In other words, foreigners have the same privileges as locals for commercial property purchases.
For locals, there are no income caps or eligibility restrictions. However, buying a commercial property is quite different from residential as there are several key considerations to take note of:
Things to Consider Before Buying a Commercial Property
1. Which Commercial Property Type Should You Choose?
As explained above, there are various different types of commercial properties available, ranging from B1 industrial buildings and retails shops to office buildings and restaurants. Not only do they vary in costs, but each also has its own traits and risks.
For example, heritage shophouses are limited and prized in Singapore as they’re conserved by the government. They are also mostly located in the Central Areas and often have lower rents, making them popular among startups and small businesses who value the location but cannot afford the high rent costs of traditional offices.
Therefore, investing in a shophouse may make sense because they’re highly in demand, and you can expect to get good rental yields. They also hold well in value, so you can also expect to get good capital gains should you sell them in the future.
However, shophouses aren’t cheap (they can be as expensive as a landed property), and depending on the type of shophouse, their usage may be restricted to their zones; some shophouses are for commercial use only, while others can be both residential and commercial.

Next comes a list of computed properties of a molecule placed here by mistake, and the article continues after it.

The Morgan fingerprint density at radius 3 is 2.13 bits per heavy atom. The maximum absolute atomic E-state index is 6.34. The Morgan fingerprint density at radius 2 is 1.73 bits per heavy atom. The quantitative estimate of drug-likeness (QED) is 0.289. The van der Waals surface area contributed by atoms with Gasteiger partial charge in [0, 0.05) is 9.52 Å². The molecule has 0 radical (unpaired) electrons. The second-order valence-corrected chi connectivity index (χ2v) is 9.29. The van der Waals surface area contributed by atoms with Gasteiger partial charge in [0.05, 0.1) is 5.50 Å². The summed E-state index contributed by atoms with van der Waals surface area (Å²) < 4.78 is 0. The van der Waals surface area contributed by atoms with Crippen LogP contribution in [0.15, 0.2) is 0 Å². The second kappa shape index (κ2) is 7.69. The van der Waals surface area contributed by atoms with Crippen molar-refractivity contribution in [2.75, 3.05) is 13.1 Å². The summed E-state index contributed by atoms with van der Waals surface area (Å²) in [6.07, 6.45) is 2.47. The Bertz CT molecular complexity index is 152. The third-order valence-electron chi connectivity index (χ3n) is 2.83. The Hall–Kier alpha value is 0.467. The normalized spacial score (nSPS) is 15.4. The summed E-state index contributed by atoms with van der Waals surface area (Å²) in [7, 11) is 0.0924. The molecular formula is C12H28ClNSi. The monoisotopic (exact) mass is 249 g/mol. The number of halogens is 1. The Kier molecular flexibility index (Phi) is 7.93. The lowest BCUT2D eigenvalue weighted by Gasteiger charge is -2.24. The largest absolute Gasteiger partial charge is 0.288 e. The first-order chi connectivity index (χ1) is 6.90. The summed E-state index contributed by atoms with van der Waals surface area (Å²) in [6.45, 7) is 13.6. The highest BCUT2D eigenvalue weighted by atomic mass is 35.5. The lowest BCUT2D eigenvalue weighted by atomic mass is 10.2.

So before deciding which property to buy, choose one that has the potential to generate good rental income or capital appreciation.
2. Can You Change the Property’s Intended Use?
Like residential properties, commercial properties are also zoned according to their uses on the URA Master Plan. Depending on the type of property and its uses, you may need to apply for planning permission from URA.
For example, if you plan to convert a retail shop into a commercial school, you need to adhere to URA’s guidelines or seek approval from them. Each commercial property has its own guidelines and regulations, which you may refer here.
3. Does the Location Matter?
Location plays an important role because it affects the type of property that you’re interested in and its tenure.
For example, if you’re interested in buying an industrial property in Woodlands or Punggol, you may only be limited to those with 60 years lease.